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A Q&A with Dirk Hayhurst, Blue Jays pitcher and author of The Bullpen Gospels

Hannah SungBy Hannah Sung

Dirk Hayhurst is a pitcher for the Blue Jays. To get there, he struggled for eight years in the minor leagues. Anonymous and broke, he began documenting the minor-league lifestyle in a popular blog called the Non-Prospect Diary and wrote a memoir called The Bullpen Gospels that has been lauded for its humour and emotional candour. I called up Dirk in Alabama where he is receiving sports rehab for a right shoulder injury and laughing through it all.

Q.: How's your shoulder?

A.: Being injured isn't fun but it is part of the business. I'm in this place in Birmingham, Alabama, and this place is rehab to the stars. It's one of the most premier rehab places so I don't know what I'm doing here [laughs]. It's cool to rub shoulders with people. I'm not hoping anybody gets hurt but if they show up here I'll be like, Hey, how's it going? Here's a book.

Q.: You're quite funny. Is it necessary to have a sense of humour to survive the minor leagues?

A.: Oh, absolutely. I've seen a lot of guys go into the minors and take it ultra seriously and find themselves out of the game. So many people come into the game and they think they can just have this gung-ho mentality but there's just so much stuff behind the scenes and if you take it too seriously, you'll make your life a nightmare. You have to loosen up. It's a hard life and you get paid peanuts. The levity makes it bearable. And you're around 26 guys constantly. We treat each other like brothers and you're at the mercy of everyone's joke. You could get made fun of until you break. It's a survival mechanism but it's a social normalizer, too. You need it. It's a tool just like a good fastball or a good hitting eye, a sense of humour is a good tool.

Q.: What's more nerve-wracking, the pressure before a game or spilling your life in a public diary?

A.: That's a very interesting question. It depends on the game [laughs].

The build-up to my first big league game, it was just percolating terror. It was the most nerve-wracking time of my entire life. Even my wedding day wasn't that bad. You're out in front of so many viewers and if you embarrass yourself, live, in HD, you can't manipulate it. Once the ball comes out of your hand, it's out of your control. If you get embarrassed with a hitter with a grand slam or you smoke someone in the head, you're at the mercy of the chance of that chaotic factor.

I tried to be as honest and raw as I could [in the book]. I wanted people to believe me. But when you write about yourself, you have an editor who says, You may not want to go this far overboard. So you have a safety net. When you're on the field, it's real time and there's no going back. So that wins out — the on-field stuff is definitely more nerve-wracking.

Q.: What moments in the book inspire the most feedback from fans?

A.: The book is such a half and half experience. On the one hand it's really funny, and I'm only saying that because you said I'm funny, but there are other points where the emotional stuff is there. People tell me that they cried. The story about the child with cancer is the one that gets the most feedback but by a small margin. There are so many other things. People who have played the game before say, Oh, the bus trip, it's just like that, it's so funny. And people write to tell me they had a family member with alcoholism and that chapter reminded them what it's like, and that makes me feel really good.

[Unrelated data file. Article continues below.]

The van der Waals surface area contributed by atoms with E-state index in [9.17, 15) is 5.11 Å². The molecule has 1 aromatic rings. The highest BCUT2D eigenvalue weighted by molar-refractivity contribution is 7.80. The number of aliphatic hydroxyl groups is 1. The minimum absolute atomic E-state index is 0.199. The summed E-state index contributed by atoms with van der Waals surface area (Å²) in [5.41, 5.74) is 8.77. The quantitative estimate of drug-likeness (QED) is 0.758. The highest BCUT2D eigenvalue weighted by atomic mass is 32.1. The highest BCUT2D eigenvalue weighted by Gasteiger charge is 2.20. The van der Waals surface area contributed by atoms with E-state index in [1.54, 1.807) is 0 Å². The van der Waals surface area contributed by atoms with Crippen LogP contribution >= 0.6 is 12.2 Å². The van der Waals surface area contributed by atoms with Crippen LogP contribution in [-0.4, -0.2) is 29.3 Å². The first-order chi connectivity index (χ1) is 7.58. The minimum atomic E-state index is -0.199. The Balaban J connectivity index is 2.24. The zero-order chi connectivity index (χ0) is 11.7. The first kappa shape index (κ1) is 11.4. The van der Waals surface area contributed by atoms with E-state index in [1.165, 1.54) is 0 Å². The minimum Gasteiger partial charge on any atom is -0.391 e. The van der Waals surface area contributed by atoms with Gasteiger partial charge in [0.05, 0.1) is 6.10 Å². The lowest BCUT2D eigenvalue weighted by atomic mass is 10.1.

It was a grandiose goal for a guy who's been a baseball player his whole life to want to honestly relate with people in the real world and to achieve that made me feel wonderful that I was able to do it. Beyond being funny, I'm glad it connected on both levels.

Q.: You've written a whole book about it but you also Tweet. Can you sum up life in the minor leagues in a single sentence?

A.: It's survival via attrition. And maybe death by attrition, I can't decide. You're just trying to outlast your normal life and you're either going to live or die by that. We're not big-time guys, we're just holding on as best we can and hoping that something will break loose and we'll make it. We can very well hold on for years and years and find we've killed our life and now at age 30 it's back to college to make as much as a 21-year-old kid.

Q.: You're an expert in Garfoosology, can you tell us what's your latest discovery?

A.: Apparently, there are a lot of people out there who see garfooses regularly. I thought I was the only one. They send me pictures. A lot of people dress up as garfooses or sculpt them and take pictures and send them to me.

It was just a joke but it's turned into this second identity for me. The guys on the Jays team actually call me Garfoose now.

Q.: What book do you recommend to the CBC Book Club? Any sports-related books for our Top 10 list?

A.: You're never going to believe this but I'm the absolute worst sports person to talk to. I spend most of my time reading comic books. The last book I read was Catcher in the Rye because someone compared my book to it [laughs]. I'm terrible for sports books but if I had one book that's absolutely mandatory, I'd say The Count of Monte Cristo.

Thank you, Dirk, for the interview and for just about the coolest saying I've heard in a while. When asked how well his second book was coming along, Dirk said, "Look, I'm a baseball player. I like to think I'm decent at this [writing] but it doesn't come out of me like when Uncle Jed shot the floor and oil spewed from the floor.

"I'm a grammatical train wreck. It takes time and a good editor." He also yelped at church bells bonging away, interrupting our interview ("Shut up!"), which I thoroughly enjoyed.

I hope the shoulder heals quickly, Dirk, so you can get back to pitching and to writing.

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